The team would also be happy to engage directly with the individuals who have contacted you so that we can talk through their points.

If you have any further questions about this report, please don’t hesitate to contact me.

Many thanks,

Scott

Scott Heald

Head of Profession for Statistics, Public Health Scotland.

 

Cc   Dr Jennifer Burton, University of Glasgow

Professor Bruce Guthrie, University of Edinburgh

Fiona Mackenzie, Public Health Scotland.

 

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Ed Humpherson to Scott Heald: Presentation of findings from the Discharges from NHSScotland hospitals to care homes report

Ed Humpherson to Scott Heald: Presentation of findings from the Discharges from NHSScotland hospitals to care homes report

Dear Scott

Presentation of findings from the Discharges from NHSScotland hospitals to care homes report

On 28 October, Public Health Scotland (PHS) published the report ‘Discharges from NHSScotland hospitals to care homes between 1 March and 31 May 2020’. This was commissioned by the Cabinet Secretary for Health and Sport on 18 August and you collaborated with experts from the University of Glasgow and University of Edinburgh in the production of this report.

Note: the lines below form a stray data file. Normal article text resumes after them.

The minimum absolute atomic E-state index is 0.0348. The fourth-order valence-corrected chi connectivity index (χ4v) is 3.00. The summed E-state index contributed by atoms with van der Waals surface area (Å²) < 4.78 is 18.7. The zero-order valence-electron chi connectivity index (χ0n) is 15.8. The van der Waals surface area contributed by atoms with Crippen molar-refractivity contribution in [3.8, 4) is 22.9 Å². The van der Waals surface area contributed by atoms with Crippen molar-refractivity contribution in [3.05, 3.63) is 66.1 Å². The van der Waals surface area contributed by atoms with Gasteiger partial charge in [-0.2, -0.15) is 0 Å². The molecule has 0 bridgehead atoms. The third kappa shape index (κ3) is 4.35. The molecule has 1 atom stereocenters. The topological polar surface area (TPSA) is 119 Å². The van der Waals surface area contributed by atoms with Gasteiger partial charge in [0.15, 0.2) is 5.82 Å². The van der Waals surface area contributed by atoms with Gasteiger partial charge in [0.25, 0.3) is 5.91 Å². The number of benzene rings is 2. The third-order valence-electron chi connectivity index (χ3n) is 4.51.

As you are already aware, we have received correspondence which includes a query around the presentation of the findings in the report. I would like to thank you and your team for your prompt and positive engagement with us on this.

This is a management information publication and we are encouraged to see that many of the principles of the Code of Practice for Statistics have been adopted by you in the publication of this report. For example, the publication date of the report was pre-announced via the PHS statistical release calendar, and a pre-release access list was published. A comprehensive methodology note was published which includes the data sources used, the level of quality assurance and data completeness. This is of particular importance, given the data challenges you faced for the research.